I learned something new today, something that all you fiction writers probably already know, but I’m a non-fiction writer and I’ve always been mystified by the ability to write fiction.
How do they do that? I have talked to fiction writers and asked them how they do it and where do they get their ideas. One author told me that her fantasy series came to her in a dream. If I actually remember a dream, which is rare, it’s usually about my ex-husband telling me about his new car purchase or something equally exciting.
Another author told me the stories just “come” to him. Well, isn’t that nice?
A couple of other writers have told me that the characters for a book start talking to them and giving them the story.
Me? I’m lucky to make up a story for my grandkids about a little boy who likes to look for rocks.
For the longest time I thought maybe I had no imagination. Maybe I lacked a muse. Perhaps the fiction gene bypassed me when I was genetically composed.
So this term in my pursuit of an MFA, I took a class called Fiction Craft Foundations. I was hoping for some insight into this fiction writing thing. I was hoping that if I got some insight I could put it into action because I would love to be able to write fiction and expand my writing ability horizon.
This was my second week and I am already getting was I was hoping for from this amazing class.
Our journal assignment was four steps long.
1. Make a list of significant events in your life.
Well that was easy; now what?
2. Meditate about this list and think about which event has the best fictional implications then free write for 15 minutes.
Okay, this took some time. I really had no idea which event would be good as fiction and as I pondered this, an event that I hadn’t even listed popped into my head and I started writing.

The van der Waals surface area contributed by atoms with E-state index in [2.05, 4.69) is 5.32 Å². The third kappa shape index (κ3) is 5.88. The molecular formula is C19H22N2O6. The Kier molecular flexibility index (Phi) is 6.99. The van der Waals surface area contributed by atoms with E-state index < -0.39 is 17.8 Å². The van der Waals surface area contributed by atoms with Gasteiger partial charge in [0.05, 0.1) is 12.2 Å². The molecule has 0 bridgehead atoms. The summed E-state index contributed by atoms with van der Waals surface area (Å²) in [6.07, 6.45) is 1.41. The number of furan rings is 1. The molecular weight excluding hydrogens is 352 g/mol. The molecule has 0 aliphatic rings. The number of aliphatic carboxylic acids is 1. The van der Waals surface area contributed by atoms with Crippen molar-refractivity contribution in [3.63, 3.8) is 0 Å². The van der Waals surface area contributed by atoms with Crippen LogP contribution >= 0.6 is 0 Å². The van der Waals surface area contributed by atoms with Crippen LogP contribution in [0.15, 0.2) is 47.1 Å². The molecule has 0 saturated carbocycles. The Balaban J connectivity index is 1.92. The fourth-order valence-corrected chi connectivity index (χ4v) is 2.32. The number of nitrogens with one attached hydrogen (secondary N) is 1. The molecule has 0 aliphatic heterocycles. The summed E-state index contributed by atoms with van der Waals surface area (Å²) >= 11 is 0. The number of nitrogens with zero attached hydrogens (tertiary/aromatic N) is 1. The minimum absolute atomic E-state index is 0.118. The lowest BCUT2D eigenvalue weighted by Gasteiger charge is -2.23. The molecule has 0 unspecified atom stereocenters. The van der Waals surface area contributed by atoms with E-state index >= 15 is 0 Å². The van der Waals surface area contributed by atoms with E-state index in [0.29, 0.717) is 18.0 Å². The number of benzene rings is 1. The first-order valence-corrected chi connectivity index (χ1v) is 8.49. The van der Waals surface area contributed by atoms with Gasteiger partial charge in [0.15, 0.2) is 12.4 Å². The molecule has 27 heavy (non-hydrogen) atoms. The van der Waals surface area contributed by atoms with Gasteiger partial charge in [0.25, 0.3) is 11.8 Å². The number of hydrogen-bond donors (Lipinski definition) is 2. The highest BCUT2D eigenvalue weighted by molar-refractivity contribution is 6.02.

Well that was cool!
3. Take 15 minutes to revise the free writing into some semblance of order.
Mine actually didn’t take much for revision because I don’t really think I’m that good at free writing. I have a hard time letting go and just writing and can’t stop thinking hard about what I’m doing.
4. Focus on the emotion of the scene and think of a parallel situation that is different than what happened to you and re-craft the scene as fiction.
What? I had never heard of such an amazing thing. How have I not heard of this before or thought of it myself?
I took my scene and as I was writing it as fiction more ideas just started coming out of my brain and into my fingers and onto the page. It was an incredible experience as Hawaii turned into Japan and the beach turned into the suicide forest. And it was FUN!
I now realize that writing non-fiction was my comfort zone and that I had been clinging to it. I took this class with the hope of learning more about fiction not realizing that it would take me out of my comfort zone. It was very hard to think of a life situation that could be turned into fiction but once I did, the words just flowed out of me.
This feels life-changing to me. I’m excited and terrified all at the same time. I’m also overwhelmed with all the possibilities as I add this new technique to my writing tool belt.
And on an end note, I’m still in complete awe of fiction writers!